Query hotspotting on Directory Layer's metadata subspace

Hey, I use FDB 6.2 and all requests use the directory layer. I noticed I have pretty bad storage process query hotspotting due to the heavy usage of the directory layer. One of my storage processes is always CPU-bound, and its total_queries metric in status json is ~70x the other storage processes. I ran the transaction profiler analyzer to find that all the read requests were in the directory layer nodeSS metadata subspace. From the data distributor internals it seems like data distribution is based solely on the size and write rate, and not the read rate, which is why the entire subspace is on one storage process. I’m curious if anyone has run into this and has any workarounds?

One thing I’ve had to rule out is caching the mapping in memory. I can’t only rely on this because a remote client might delete/move directories and I haven’t found an out-of-the-box way to validate a []byte -> []string directory prefix mapping without going through the directory layer. I can’t store my own reverse mapping (for example, writing the []string directory path at the start of each directory subspace) because:

  1. We have a lot of query patterns that range scan the entire directory, so we can’t write inside an existing directory
  2. We use the default AllKeys for contentSS so it’s unsafe to store keys outside a directory

Is it possible to manually move data? Then I could split the nodeSS shard manually for my most CPU-bound clusters. Also, would anyone ever consider making nodeSS replication a feature in the directory layer? So that when a directory is created/moved/removed it updates all nodeSS-es, and when you fetch a directory subspace it randomly queries one nodeSS.

Just wanted to give a quick update of what we ended up doing–

We checked that the initial key of every directory (equivalent to the dirSubspace.Bytes()) is not being used, which makes sense as we encode everything in tuples. We have an in-memory cache, then at the initial key of every directory wrote the directory path as a reverse mapping. We update the cache and reverse mapping key value when a directory is moved, deleted, or if the reverse mapping value doesn’t match.

So for example, the read path is to get the directory subspace for my/dir is:

  1. Check cache for my/dir, say the value is \x01\x02
  2. Read key \x01\x02 and confirm that the value is my/dir
  3. If the value does not match, get the subspace from the directory layer - say \x01\x03 Then update the in-memory cache and if the tx is not read-only, write my/dir at key \x01\x03

It is still the same amount of reads but now much more distributed as it isn’t hitting the directory layer shard upon every request. Our CPU usage hotspotting has greatly improved since we enabled this.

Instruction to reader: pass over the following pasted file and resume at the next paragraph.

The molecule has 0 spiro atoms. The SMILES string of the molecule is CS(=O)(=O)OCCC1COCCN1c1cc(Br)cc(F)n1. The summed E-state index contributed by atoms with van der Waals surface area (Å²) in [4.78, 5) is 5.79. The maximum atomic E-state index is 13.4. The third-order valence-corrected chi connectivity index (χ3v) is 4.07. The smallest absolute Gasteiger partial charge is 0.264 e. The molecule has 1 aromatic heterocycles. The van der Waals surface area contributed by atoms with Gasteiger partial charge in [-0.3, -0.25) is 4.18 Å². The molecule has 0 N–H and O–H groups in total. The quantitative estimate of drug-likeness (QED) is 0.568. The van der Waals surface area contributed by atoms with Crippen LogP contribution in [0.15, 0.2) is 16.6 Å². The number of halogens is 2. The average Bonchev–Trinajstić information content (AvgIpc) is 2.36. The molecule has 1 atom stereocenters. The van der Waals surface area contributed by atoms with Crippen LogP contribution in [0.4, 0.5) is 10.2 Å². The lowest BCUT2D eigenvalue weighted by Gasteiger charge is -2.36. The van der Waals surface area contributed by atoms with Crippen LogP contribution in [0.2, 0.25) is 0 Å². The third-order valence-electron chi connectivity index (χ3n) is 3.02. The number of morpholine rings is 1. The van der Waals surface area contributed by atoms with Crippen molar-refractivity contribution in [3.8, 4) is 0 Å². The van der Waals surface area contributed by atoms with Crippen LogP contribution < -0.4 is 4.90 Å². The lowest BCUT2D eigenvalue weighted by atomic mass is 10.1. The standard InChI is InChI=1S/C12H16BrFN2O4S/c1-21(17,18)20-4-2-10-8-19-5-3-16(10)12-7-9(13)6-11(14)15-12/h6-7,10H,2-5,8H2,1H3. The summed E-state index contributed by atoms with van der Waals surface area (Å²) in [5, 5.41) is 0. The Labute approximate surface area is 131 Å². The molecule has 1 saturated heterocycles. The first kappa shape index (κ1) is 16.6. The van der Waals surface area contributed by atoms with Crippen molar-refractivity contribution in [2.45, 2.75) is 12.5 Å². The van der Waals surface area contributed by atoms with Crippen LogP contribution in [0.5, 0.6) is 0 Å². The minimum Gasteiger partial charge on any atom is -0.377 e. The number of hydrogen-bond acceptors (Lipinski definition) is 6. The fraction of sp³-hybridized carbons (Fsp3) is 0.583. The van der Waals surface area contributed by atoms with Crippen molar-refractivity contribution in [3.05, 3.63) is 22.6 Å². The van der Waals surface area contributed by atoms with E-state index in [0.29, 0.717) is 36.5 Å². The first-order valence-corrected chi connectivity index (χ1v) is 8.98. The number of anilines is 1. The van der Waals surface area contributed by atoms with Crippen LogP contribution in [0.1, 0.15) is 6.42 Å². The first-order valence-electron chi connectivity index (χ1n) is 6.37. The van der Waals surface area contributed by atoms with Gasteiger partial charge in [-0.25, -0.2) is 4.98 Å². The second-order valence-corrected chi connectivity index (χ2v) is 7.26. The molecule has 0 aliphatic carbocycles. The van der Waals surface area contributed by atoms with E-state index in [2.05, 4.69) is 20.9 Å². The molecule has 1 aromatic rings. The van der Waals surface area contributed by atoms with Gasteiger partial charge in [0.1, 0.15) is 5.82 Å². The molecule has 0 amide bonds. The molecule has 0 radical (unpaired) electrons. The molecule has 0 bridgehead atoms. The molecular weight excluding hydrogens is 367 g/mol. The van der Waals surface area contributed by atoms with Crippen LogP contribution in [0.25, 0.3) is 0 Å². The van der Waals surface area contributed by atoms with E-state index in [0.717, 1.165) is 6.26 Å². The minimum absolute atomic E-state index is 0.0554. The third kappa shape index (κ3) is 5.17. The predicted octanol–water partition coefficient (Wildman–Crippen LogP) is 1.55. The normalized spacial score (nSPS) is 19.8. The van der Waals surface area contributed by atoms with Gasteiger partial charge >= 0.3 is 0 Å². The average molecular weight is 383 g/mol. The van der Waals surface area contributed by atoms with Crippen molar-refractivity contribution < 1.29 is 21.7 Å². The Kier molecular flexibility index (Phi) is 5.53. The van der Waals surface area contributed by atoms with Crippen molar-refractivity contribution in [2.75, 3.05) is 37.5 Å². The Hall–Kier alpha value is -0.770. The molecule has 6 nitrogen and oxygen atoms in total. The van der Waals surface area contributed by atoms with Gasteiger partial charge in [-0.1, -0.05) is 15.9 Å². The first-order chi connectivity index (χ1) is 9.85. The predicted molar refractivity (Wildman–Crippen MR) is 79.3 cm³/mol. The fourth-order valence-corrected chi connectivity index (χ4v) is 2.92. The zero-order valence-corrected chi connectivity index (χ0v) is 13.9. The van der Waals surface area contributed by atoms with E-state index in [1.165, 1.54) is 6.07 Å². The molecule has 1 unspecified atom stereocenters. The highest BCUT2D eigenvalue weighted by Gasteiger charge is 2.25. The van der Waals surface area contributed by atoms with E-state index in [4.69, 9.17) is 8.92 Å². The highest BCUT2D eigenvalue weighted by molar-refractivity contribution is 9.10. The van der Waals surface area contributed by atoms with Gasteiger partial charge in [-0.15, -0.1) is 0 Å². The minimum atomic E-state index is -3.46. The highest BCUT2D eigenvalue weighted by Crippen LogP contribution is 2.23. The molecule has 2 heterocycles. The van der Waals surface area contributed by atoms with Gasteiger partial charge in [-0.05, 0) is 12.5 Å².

Also came across the Consistent Caching talk (Consistent Caching in FoundationDB - Xin Dong, Apple & Neelam Goyal, Snowflake - YouTube) which looks like it would totally take care of this. Super exciting stuff! Any idea when this will be released? Is it part of 6.3?

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That’s an interesting work around.

I’ve had many issues other the years with the Directory Layer, related to sequential read latency required to get a subspace prefix, and issues related to caching (which is unsafe if not done very carefully), and tried multiple approaches to fix this, including breaking changes to the DL API. I ended rolling back these changes because it made it unsafe to use in combination with other tools (that don’t know about the API changes).

The best compromise solution I found was to defer the reads to the DL until the end of the transaction so as to get rid of the extra latency, and only commit the transaction if the result matches what the cache expected (and if not, retry the transaction). But this still induces a hot spot in the DL’s key subspace.

Your idea of adding a reverse key into each subspace is technically a breaking change to the DL contract, meaning that any external client or tool that would create a directory subspace by itself would not insert this key, and your cache check would fail. Note that the DL api in most binding usually allow the caller to implicitly create the directory if it is missing, so even if the tool was only intending to “read”, it may accidentally cause the subspace to be created if it runs before your application deployment script.

Also, there are some layers that use the subspace prefix key itself to store some sort of metadata, so that would collide with your reverse mapping key:

(PREFIX,) = { layer stores some metadata here }   // <-- spot already occcupied!
(PREFIX, (123,)) = SOME DATA

Using (PREFIX,) + \xFF could also be an issue because, even though the tuple encoding does not uses \xFF as a header byte, other key encoding might, like someone just appending raw uuids or another other compact key encoding.

But if you have complete control over the content of your subspaces and control or audit all tools/scripts that could touch them, then you should definitely combine your reverse mapping key, plus deferring the read until the end of the transaction to reduce the latency even further!

Ah yes, I should’ve added that–We have a wrapper microservice around FDB. We blocked access to the prefix key as a breaking change